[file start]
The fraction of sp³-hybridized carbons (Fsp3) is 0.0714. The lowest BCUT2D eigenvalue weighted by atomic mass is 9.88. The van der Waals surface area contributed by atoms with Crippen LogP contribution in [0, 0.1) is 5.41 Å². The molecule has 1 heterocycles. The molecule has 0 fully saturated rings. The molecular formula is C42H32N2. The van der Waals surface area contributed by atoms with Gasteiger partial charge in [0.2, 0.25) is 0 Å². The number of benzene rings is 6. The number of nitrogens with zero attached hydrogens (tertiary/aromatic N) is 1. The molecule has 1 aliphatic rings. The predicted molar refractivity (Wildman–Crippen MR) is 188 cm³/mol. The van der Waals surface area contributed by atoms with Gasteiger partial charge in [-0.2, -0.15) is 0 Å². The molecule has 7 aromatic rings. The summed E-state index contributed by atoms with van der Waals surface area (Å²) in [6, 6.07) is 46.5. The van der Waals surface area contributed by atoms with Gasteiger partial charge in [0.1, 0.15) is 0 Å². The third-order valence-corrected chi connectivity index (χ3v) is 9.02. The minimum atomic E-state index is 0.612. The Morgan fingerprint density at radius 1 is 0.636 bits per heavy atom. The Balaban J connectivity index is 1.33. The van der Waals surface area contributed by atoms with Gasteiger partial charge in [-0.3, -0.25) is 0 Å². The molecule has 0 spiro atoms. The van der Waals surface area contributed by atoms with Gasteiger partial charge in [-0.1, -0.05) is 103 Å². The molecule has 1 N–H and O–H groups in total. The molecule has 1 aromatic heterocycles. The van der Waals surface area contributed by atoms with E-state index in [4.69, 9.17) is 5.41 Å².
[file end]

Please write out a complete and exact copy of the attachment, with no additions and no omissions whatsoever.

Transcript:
The fraction of sp³-hybridized carbons (Fsp3) is 0.0714. The lowest BCUT2D eigenvalue weighted by atomic mass is 9.88. The van der Waals surface area contributed by atoms with Crippen LogP contribution in [0, 0.1) is 5.41 Å². The molecule has 1 heterocycles. The molecule has 0 fully saturated rings. The molecular formula is C42H32N2. The van der Waals surface area contributed by atoms with Gasteiger partial charge in [0.2, 0.25) is 0 Å². The number of benzene rings is 6. The number of nitrogens with zero attached hydrogens (tertiary/aromatic N) is 1. The molecule has 1 aliphatic rings. The predicted molar refractivity (Wildman–Crippen MR) is 188 cm³/mol. The van der Waals surface area contributed by atoms with Gasteiger partial charge in [-0.2, -0.15) is 0 Å². The molecule has 7 aromatic rings. The summed E-state index contributed by atoms with van der Waals surface area (Å²) in [6, 6.07) is 46.5. The van der Waals surface area contributed by atoms with Gasteiger partial charge in [0.1, 0.15) is 0 Å². The third-order valence-corrected chi connectivity index (χ3v) is 9.02. The minimum atomic E-state index is 0.612. The Morgan fingerprint density at radius 1 is 0.636 bits per heavy atom. The Balaban J connectivity index is 1.33. The van der Waals surface area contributed by atoms with Gasteiger partial charge in [-0.3, -0.25) is 0 Å². The molecule has 0 spiro atoms. The van der Waals surface area contributed by atoms with Gasteiger partial charge in [-0.1, -0.05) is 103 Å². The molecule has 1 N–H and O–H groups in total. The molecule has 1 aromatic heterocycles. The van der Waals surface area contributed by atoms with E-state index in [4.69, 9.17) is 5.41 Å².